April 9, 2009
Guest Chair's Column
I was excited to see the Wyoming Arts Council get a headline on the front page of The Casper Star-Tribune, our one statewide newspaper, but the topic—implied astonishment at the arts being included in a jobs bill—stimulated me to try to get out in front of the issue. This is the right time to push on arts and jobs and encourage our elected officials to see the opportunities here. Jobs and arts and arts-based community development are a major part of the Wyoming Arts Council’s strategic plan, and were already the subject of a statewide arts summit, a new grant program, a new staff position and a lot of activity and partnership efforts around the state. There is also a chance to push some promising partnerships with the Wyoming Business Council and other economic development organizations who can help with a second arts summit, this fall in Jackson, on local efforts to revitalize communities through the arts.
Advocating for the Wyoming Arts Council is a clear obligation for the council chair and I have looked for ways to do this. As independent citizens appointed by the governor because of our knowledge of and interest in the arts, we council members certainly have the capability and authority to speak out on arts policy. This is especially important in small states, such as Wyoming, but I think in all states the ideas of the chair of the arts council have standing and significance. And we can make use of the member materials on arts advocacy provided by NASAA, as I did in my response, below (edited for April 2009 Notes), to the Star-Tribune article.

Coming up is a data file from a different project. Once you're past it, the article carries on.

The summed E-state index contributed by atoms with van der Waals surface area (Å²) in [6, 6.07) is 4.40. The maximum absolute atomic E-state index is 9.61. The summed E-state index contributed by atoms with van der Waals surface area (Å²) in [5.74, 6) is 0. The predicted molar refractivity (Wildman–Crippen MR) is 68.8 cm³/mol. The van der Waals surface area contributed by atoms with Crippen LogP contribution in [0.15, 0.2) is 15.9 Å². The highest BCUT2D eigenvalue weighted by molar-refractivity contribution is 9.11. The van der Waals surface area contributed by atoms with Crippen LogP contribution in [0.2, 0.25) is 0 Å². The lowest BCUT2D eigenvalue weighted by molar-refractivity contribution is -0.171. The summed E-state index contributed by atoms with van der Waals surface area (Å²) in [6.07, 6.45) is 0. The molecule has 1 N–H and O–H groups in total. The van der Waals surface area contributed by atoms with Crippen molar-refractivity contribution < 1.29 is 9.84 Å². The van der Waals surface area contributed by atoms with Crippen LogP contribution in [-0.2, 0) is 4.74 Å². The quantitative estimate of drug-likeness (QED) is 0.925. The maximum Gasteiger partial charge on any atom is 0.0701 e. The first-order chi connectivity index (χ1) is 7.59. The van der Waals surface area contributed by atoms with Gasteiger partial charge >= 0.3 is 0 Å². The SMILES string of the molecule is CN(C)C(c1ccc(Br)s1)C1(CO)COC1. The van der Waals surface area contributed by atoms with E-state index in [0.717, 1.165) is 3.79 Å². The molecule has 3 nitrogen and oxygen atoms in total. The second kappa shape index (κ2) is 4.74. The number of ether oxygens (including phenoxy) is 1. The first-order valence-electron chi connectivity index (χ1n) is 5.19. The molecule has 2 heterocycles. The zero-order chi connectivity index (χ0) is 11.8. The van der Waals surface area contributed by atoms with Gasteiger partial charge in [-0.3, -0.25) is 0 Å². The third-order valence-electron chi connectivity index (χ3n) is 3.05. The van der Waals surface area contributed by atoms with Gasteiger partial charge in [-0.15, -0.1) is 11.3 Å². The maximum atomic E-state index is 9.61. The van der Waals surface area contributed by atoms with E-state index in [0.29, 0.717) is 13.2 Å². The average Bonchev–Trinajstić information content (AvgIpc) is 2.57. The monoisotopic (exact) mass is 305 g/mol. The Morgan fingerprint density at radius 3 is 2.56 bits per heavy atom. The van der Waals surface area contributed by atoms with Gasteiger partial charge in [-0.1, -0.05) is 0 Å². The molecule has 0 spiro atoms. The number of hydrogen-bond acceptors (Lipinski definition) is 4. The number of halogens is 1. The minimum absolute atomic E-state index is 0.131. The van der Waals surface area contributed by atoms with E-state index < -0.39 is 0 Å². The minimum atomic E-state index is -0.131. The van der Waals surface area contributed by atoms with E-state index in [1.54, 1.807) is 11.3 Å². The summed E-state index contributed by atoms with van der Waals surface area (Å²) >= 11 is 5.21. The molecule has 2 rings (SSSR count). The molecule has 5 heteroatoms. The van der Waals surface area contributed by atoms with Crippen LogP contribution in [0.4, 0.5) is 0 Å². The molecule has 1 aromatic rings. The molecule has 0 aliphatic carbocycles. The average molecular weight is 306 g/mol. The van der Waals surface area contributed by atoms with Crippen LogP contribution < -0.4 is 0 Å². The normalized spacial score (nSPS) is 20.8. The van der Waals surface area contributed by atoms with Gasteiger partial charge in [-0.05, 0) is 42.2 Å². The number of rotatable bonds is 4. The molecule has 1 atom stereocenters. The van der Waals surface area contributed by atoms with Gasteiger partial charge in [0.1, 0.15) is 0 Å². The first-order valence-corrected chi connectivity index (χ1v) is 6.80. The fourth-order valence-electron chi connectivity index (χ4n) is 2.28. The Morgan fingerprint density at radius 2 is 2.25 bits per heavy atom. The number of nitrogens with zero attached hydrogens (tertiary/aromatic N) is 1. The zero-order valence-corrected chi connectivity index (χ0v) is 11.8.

People tend to think of art as odd and special, a separate realm of elevated, difficult and unusual activities done by talented but eccentric individuals. People remember Beethoven’s genius and bad temper and Vincent Van Gogh’s ear-chopping, and think of starving writers not paying the rent (as in the musical Rent). In fact, most art workers are pretty regular people. They take and sell photos, repair instruments, plan buildings, design Web sites, make and sell jewelry, build handcrafted furniture, teach guitar, sculpt antlers into beautiful objects and sell them over the Web, frame pictures, play Mexican dance music at your wedding, do leathercraft, sell paintings in a downtown gallery and design your building. All of these are businesses in Wyoming. The owners rent or own property, buy supplies, pay insurance and taxes, pay salaries, buy groceries and furniture, and participate in the local economy, just as do the owners and employees of manufacturing companies or coal companies.
So the arts portion of the stimulus bill makes good sense. The grants that will go out in Wyoming must be used to preserve significant jobs in nonprofit arts organizations facing cutbacks. As reported in The Casper Journal, arts organizations such as the Wyoming Symphony and Nicolaysen Art Museum have suffered from decreases in their endowments, donations and fundraising. In the performing arts, a canceled concert is similar to a layoff. Musicians lose work and money, the audience loses a program, and the organization loses the ticket and sponsorship income. The small stimulus allotments contemplated by the Wyoming Arts Council will be out there fast and function as a short-term bridge to preserve jobs in the arts. The program will not remove all the threats to jobs, but it is timely, targeted and temporary.